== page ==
KEEP ON KEEPING ON: Three ways to turn that possibility into a probability

“I contradict myself. I am large. I contain multitudes.” -Walt Whitman

 

It’s incredible what the mind can do- human or otherwise.

We’ve gone from mapping the stars to discovering them; where once we thought we were the center of the universe, we’re now readying up for interplanetary voyages. IMAGINE THE POSSIBILITIES…

…and yet, here lies the problem.

Whatever we’ve wished to gain, we do so by sacrificing a part of who we are- be that happiness, time, people and relationships. So based on the above, and the very little life experience that I’ve had, I’ve decided to write about how each on of us could do better to turn our lives around!

1. Detach yourself from the negative

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Didn’t grasp that? I’m happy to break it down for you:

We’re afraid of detachment. 

The term ‘detachment’ here cannot be used lightly; it refers to animate,inaminate and psychological objects within a lifetime. Some examples to the same are old watches given to you by someone from your family, your first currency note, a watch, memories, etc. However, the thing that differentiates how we treat each one of these objects is how much value  we associate with it. This value stems from an emotional construct- one that is felt every time there’s a concourse of actions made to/towards the object.

Growing up, I was taught by my parents, who learned from their parents, to never let go of the things that have ‘value’. But what they failed to mention was that there’s always a condition- more items, more value; more value, more clutter. And I don’t mean just things lying around, I mean mental clutter. it’s when these things start to hold negative connotations- run, Forest, run!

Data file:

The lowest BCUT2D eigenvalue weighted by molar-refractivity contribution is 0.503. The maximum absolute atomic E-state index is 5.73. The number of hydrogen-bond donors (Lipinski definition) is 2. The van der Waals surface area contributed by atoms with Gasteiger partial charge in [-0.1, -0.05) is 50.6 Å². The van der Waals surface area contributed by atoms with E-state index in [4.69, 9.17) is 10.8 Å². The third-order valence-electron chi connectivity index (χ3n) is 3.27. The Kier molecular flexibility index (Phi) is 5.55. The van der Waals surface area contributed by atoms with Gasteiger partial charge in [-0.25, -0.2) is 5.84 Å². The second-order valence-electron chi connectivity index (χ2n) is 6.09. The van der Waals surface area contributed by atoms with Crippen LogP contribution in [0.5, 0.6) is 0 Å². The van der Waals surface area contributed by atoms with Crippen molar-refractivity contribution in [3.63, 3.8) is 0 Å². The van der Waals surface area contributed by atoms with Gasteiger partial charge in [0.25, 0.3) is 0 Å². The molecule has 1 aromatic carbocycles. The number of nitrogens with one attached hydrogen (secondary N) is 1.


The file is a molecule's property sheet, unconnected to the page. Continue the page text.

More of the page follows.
2. Establish a difference between regret and patience

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For those of you new to the concept of intrinsic psychology, there’s a very fine line between success and un-success (because failure is when you’ve give up). That thin line is merely the difference between regret and patience. The moment you start to question why you’re doing something, remember why you started in the first place. Sounds cliché, but it’s true. It’s a cliché because it’s true.

“When you want to succeed as bad as you want to breathe, then you will be successful.” Eric Thomas

In the plethora of motivational speakers out there, I find that Eric Thomas is whom I connect with the most. He’s language is street, and his epithets are a work of art. In one of his talks, he defines pain as a temporary feeling; that it doesn’t matter how much it hurts, except to remind of you how much more it would hurt if you were to give up now. Why stop now, when you’ve put in all this effort?

3. Always solve for one variable at a time

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During my GMAT study, I learned an incredulous life lesson- when you’re reading a wordy, complex question, solve for one variable at a time. Forget how good you are at multitasking, because frankly you’re not.  All you’re doing is focusing on one variable in shorter spurts of time. Take the time that you need to work on that one area.

“When climbing up the highest mountain, remember to smell the flowers on your way up.  -unknown

So here they are! These points are the visors to your life, and are extremely valuable when it comes to pushing yourself through the hardest of times. Remember-don’t let it go, and keep on keeping on.

 

#6SM 

#triathleteinmotion

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